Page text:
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Article

Emergency Managers Confront Climate Change

Private Consultant, 1924 Franklin Avenue East, Seattle, WA 98102, USA
Sustainability 2011, 3(8), 1250-1264; https://0-doi-org.brum.beds.ac.uk/10.3390/su3081250
Received: 18 July 2011 / Revised: 12 August 2011 / Accepted: 15 August 2011 / Published: 19 August 2011
(This article belongs to the Special Issue Disaster Risk Reduction and Sustainable Development)

Abstract

Emergency managers will have to deal with the impending, uncertain, and possibly extreme effects of climate change. Yet, many emergency managers are not aware of the full range of possible effects, and they are unsure of their place in the effort to plan for, adapt to, and cope with those effects. This may partly reflect emergency mangers’ reluctance to get caught up in the rancorous—and politically-charged—debate about climate change, but it mostly is due to the worldview shared by most emergency managers. We focus on: extreme events; acute vs. chronic hazards (floods vs. droughts); a shorter event horizon (5 years vs. 75–100 years); and a shorter planning and operational cycle. This paper explores the important intersection of emergency management, environmental management, and climate change mitigation and adaptation. It examines the different definitions of terms common to all three fields, the overlapping strategies used in all three fields, and the best means of collaboration and mutual re-enforcement among the three to confront and solve the many possible futures that we may face in the climate change world.
Keywords: emergency management; environmental management; climate change adaptation; resilience; sustainability emergency management; environmental management; climate change adaptation; resilience; sustainability

1. Introduction

Emergency managers will have to deal with the impending, uncertain, and possibly extreme effects of climate change. Yet, many emergency managers are not aware of the full range of possible effects, and they are unsure of their place in the effort to plan for, adapt to, and cope with those effects. This may partly reflect emergency mangers' reluctance to get caught up in the rancorous—and politically-charged—debate about climate change, but it mostly is due to the worldview shared by most emergency managers.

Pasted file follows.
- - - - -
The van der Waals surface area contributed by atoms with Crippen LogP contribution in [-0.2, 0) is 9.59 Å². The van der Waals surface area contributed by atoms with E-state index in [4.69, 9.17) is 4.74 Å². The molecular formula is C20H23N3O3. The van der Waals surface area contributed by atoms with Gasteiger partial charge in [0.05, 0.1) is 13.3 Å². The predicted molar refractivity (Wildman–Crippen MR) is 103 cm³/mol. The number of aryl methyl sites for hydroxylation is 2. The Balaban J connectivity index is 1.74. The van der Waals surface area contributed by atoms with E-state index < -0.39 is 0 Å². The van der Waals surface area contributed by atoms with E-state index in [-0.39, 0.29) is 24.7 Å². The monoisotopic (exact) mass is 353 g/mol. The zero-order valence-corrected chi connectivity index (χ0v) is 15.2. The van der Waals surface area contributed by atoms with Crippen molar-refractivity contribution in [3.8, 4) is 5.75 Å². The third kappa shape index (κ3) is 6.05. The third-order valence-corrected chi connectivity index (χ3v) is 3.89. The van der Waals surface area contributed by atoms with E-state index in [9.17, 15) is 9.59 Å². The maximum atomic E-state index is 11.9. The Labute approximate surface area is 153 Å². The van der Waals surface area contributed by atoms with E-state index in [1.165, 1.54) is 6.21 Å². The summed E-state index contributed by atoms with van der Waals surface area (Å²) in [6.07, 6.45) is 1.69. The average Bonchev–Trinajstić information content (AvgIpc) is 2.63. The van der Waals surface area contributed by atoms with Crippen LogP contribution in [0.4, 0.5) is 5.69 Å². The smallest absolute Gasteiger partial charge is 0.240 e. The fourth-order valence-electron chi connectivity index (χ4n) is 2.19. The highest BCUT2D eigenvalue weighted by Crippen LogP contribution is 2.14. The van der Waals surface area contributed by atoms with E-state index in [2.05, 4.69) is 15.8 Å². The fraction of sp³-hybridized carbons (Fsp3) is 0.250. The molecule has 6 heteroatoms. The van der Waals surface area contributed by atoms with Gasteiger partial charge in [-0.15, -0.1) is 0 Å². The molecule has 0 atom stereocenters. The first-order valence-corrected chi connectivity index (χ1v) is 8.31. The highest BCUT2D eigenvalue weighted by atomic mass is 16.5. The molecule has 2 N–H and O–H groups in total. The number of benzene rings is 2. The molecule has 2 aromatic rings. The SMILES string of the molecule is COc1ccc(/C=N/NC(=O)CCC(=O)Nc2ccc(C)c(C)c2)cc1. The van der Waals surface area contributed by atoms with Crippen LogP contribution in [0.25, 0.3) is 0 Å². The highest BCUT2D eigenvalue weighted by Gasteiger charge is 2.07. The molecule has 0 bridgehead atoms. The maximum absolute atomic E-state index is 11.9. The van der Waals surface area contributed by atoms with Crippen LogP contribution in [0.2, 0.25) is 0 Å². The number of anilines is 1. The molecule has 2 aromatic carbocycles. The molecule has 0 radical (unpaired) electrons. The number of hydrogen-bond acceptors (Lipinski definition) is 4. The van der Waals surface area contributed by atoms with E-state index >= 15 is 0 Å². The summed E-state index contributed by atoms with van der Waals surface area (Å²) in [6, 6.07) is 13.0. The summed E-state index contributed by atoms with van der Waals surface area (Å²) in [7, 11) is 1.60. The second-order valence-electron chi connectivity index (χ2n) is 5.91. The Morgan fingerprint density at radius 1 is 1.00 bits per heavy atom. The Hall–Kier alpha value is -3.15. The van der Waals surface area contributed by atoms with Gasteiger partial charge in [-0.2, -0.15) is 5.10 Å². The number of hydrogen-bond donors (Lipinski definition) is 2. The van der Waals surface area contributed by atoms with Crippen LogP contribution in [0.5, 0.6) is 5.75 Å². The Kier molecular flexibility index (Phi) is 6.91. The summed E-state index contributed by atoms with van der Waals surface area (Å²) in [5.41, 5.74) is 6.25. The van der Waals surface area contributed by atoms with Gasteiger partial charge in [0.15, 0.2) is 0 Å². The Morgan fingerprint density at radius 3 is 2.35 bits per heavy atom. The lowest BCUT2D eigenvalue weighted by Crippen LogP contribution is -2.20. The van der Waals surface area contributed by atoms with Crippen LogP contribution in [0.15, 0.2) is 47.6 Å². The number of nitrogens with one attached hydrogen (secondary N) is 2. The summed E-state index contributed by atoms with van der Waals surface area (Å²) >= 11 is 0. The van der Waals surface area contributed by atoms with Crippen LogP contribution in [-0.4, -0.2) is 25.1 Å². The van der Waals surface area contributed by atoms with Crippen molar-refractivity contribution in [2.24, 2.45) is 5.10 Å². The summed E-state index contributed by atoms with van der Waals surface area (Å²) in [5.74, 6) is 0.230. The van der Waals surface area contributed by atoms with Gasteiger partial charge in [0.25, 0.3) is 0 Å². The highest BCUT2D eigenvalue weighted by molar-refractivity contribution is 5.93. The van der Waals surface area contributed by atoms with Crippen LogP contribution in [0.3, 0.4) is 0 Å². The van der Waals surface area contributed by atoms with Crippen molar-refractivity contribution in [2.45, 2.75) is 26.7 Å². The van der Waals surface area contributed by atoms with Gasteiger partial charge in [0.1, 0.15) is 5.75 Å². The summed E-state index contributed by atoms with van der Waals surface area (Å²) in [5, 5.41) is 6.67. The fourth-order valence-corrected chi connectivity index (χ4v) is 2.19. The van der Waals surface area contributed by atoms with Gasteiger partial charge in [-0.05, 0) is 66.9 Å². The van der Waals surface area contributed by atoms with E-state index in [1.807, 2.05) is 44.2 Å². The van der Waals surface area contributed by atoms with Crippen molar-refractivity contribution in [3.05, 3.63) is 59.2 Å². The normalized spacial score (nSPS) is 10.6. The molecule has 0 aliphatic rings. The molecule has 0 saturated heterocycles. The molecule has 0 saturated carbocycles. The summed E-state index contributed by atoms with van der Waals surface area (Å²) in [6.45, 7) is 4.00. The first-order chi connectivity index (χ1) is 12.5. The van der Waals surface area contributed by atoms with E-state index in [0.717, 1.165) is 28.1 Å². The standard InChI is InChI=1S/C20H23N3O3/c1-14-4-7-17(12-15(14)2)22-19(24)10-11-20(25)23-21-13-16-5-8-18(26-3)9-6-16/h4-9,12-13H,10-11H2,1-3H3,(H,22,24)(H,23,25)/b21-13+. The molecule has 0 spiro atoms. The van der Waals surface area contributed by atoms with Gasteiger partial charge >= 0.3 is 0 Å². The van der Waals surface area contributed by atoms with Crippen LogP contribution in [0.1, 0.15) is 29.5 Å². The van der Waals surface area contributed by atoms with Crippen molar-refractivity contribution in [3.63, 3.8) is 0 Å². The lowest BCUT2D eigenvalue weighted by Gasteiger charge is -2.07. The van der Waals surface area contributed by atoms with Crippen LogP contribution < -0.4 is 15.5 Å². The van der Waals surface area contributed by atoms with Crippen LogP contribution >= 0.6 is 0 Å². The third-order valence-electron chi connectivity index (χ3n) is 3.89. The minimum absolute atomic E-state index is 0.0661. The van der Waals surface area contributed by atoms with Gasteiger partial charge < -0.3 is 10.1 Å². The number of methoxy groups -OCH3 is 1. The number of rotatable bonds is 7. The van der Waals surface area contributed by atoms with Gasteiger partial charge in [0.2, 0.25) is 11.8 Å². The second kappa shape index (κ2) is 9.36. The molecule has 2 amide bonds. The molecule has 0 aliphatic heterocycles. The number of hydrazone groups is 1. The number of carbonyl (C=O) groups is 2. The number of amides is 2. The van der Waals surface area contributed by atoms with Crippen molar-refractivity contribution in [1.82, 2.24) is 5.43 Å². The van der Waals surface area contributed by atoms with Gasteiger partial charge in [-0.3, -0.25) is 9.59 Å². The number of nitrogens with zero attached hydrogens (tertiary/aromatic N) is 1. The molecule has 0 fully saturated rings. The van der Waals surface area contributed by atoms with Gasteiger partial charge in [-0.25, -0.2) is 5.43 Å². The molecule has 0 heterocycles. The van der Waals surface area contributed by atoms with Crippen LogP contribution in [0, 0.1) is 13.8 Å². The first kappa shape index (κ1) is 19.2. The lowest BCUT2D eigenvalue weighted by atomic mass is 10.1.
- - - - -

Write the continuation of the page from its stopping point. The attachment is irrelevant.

The literature regarding climate change is replete with discussions linking climate change and risk assessment, risk management, disaster prevention, and disaster response [1-4]. All of these activities are integral to what an emergency manager does every day, yet these discussions do not really address the plight of the emergency manager (especially local emergency managers) in managing all of this. A few examples will illustrate this point.

The Integrative and Collaborative Climate and Energy Initiative in South Florida is a coalition intended to develop adaptation and mitigation strategies to prepare for and mitigate climate change effects. This is a collaborative effort with stakeholders at the national, state, and local levels. Their program description includes a few references to emergency management, but no greater weight is given to it than to any of the other adaptive strategies discussed [5].

A 2007 survey of local emergency management organizations in Australia mentions climate change only once [6]. A slightly earlier study of land use planning and risk mitigation notes that the problem of impending climate change was raised by study respondents (but not by the study authors), and it discusses the matter as a land use issue, not an emergency management one [7].

Global Warming, Natural Hazards, and Emergency Management [8] describes a number of hazard mitigation efforts in communities (Wilmington, NC; Deerfield Beach, FL; Freeport, NY, USA) using FEMA Hazard Mitigation Grants to mitigate various types of hazards (mostly floods and hurricanes). As useful and instructive as these case studies are, they took place in the 1980s and up to 2002, and the actions were not strictly driven by climate change. These efforts involved extensive community involvement, with emergency managers as but one of the many stakeholders taking part in the process.